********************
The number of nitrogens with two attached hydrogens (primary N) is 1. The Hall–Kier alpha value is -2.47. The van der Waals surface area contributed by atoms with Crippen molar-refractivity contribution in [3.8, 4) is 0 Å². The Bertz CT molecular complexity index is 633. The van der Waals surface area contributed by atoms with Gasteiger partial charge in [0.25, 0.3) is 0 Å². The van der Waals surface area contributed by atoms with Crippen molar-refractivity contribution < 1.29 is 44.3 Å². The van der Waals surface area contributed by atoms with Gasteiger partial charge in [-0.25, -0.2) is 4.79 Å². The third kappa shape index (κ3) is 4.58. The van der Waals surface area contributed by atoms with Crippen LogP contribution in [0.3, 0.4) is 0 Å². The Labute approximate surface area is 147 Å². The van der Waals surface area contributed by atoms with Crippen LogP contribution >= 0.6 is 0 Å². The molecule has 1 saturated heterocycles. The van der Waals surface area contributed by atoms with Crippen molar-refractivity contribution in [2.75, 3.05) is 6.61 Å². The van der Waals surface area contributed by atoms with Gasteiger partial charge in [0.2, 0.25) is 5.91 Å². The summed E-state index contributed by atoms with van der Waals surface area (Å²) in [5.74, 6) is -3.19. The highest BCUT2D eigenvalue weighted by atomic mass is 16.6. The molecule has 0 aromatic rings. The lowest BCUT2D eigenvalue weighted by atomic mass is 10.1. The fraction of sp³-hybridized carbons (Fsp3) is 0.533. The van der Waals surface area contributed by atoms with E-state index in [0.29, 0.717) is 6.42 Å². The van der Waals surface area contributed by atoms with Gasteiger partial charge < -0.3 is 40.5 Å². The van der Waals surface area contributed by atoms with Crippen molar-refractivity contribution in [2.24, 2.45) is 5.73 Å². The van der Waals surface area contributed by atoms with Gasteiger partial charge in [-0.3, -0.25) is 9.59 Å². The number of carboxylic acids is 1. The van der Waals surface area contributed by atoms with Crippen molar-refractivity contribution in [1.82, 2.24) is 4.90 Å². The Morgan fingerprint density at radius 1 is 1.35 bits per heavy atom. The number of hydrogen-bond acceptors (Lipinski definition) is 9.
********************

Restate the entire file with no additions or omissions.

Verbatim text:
The number of nitrogens with two attached hydrogens (primary N) is 1. The Hall–Kier alpha value is -2.47. The van der Waals surface area contributed by atoms with Crippen molar-refractivity contribution in [3.8, 4) is 0 Å². The Bertz CT molecular complexity index is 633. The van der Waals surface area contributed by atoms with Gasteiger partial charge in [0.25, 0.3) is 0 Å². The van der Waals surface area contributed by atoms with Crippen molar-refractivity contribution < 1.29 is 44.3 Å². The van der Waals surface area contributed by atoms with Gasteiger partial charge in [-0.25, -0.2) is 4.79 Å². The third kappa shape index (κ3) is 4.58. The van der Waals surface area contributed by atoms with Crippen LogP contribution in [0.3, 0.4) is 0 Å². The Labute approximate surface area is 147 Å². The van der Waals surface area contributed by atoms with Crippen LogP contribution >= 0.6 is 0 Å². The molecule has 1 saturated heterocycles. The van der Waals surface area contributed by atoms with Crippen molar-refractivity contribution in [2.75, 3.05) is 6.61 Å². The van der Waals surface area contributed by atoms with Gasteiger partial charge in [0.2, 0.25) is 5.91 Å². The summed E-state index contributed by atoms with van der Waals surface area (Å²) in [5.74, 6) is -3.19. The highest BCUT2D eigenvalue weighted by atomic mass is 16.6. The molecule has 0 aromatic rings. The lowest BCUT2D eigenvalue weighted by atomic mass is 10.1. The fraction of sp³-hybridized carbons (Fsp3) is 0.533. The van der Waals surface area contributed by atoms with E-state index in [0.29, 0.717) is 6.42 Å². The van der Waals surface area contributed by atoms with Gasteiger partial charge < -0.3 is 40.5 Å². The van der Waals surface area contributed by atoms with Crippen molar-refractivity contribution in [2.24, 2.45) is 5.73 Å². The van der Waals surface area contributed by atoms with Gasteiger partial charge in [-0.3, -0.25) is 9.59 Å². The number of carboxylic acids is 1. The van der Waals surface area contributed by atoms with Crippen molar-refractivity contribution in [1.82, 2.24) is 4.90 Å². The Morgan fingerprint density at radius 1 is 1.35 bits per heavy atom. The number of hydrogen-bond acceptors (Lipinski definition) is 9.